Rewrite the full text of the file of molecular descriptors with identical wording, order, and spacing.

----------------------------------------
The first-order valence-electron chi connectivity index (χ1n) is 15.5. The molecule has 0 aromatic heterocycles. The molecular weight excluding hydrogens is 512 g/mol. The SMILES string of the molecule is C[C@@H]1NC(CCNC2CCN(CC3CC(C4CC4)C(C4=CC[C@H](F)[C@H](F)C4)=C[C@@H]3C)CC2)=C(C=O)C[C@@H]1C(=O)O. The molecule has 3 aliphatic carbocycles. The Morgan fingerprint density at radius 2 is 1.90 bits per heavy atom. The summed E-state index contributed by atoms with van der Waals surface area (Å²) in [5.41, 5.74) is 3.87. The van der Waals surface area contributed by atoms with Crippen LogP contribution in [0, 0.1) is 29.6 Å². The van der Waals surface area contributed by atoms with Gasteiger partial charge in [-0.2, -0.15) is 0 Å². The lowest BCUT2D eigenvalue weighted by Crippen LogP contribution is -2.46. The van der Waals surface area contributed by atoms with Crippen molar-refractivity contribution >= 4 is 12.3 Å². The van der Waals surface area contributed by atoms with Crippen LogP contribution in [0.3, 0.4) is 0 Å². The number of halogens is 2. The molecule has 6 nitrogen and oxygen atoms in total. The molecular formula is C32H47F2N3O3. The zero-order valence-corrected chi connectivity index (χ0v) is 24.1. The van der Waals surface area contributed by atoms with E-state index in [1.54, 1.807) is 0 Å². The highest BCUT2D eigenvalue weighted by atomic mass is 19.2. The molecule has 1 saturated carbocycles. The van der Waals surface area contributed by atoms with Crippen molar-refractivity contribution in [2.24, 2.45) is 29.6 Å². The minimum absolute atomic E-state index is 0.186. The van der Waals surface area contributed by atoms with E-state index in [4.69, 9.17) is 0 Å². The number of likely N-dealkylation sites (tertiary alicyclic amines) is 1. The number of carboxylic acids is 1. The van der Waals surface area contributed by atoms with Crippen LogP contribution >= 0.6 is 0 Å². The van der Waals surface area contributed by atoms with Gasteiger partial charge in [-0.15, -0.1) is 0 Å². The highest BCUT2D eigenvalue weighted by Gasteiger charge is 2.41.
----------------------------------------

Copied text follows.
The first-order valence-electron chi connectivity index (χ1n) is 15.5. The molecule has 0 aromatic heterocycles. The molecular weight excluding hydrogens is 512 g/mol. The SMILES string of the molecule is C[C@@H]1NC(CCNC2CCN(CC3CC(C4CC4)C(C4=CC[C@H](F)[C@H](F)C4)=C[C@@H]3C)CC2)=C(C=O)C[C@@H]1C(=O)O. The molecule has 3 aliphatic carbocycles. The Morgan fingerprint density at radius 2 is 1.90 bits per heavy atom. The summed E-state index contributed by atoms with van der Waals surface area (Å²) in [5.41, 5.74) is 3.87. The van der Waals surface area contributed by atoms with Crippen LogP contribution in [0, 0.1) is 29.6 Å². The van der Waals surface area contributed by atoms with Gasteiger partial charge in [-0.2, -0.15) is 0 Å². The lowest BCUT2D eigenvalue weighted by Crippen LogP contribution is -2.46. The van der Waals surface area contributed by atoms with Crippen molar-refractivity contribution >= 4 is 12.3 Å². The van der Waals surface area contributed by atoms with Crippen LogP contribution in [0.3, 0.4) is 0 Å². The number of halogens is 2. The molecule has 6 nitrogen and oxygen atoms in total. The molecular formula is C32H47F2N3O3. The zero-order valence-corrected chi connectivity index (χ0v) is 24.1. The van der Waals surface area contributed by atoms with E-state index in [1.54, 1.807) is 0 Å². The highest BCUT2D eigenvalue weighted by atomic mass is 19.2. The molecule has 1 saturated carbocycles. The van der Waals surface area contributed by atoms with Crippen molar-refractivity contribution in [2.24, 2.45) is 29.6 Å². The minimum absolute atomic E-state index is 0.186. The van der Waals surface area contributed by atoms with E-state index in [4.69, 9.17) is 0 Å². The number of likely N-dealkylation sites (tertiary alicyclic amines) is 1. The number of carboxylic acids is 1. The van der Waals surface area contributed by atoms with Crippen LogP contribution >= 0.6 is 0 Å². The van der Waals surface area contributed by atoms with Gasteiger partial charge in [-0.15, -0.1) is 0 Å². The highest BCUT2D eigenvalue weighted by Gasteiger charge is 2.41.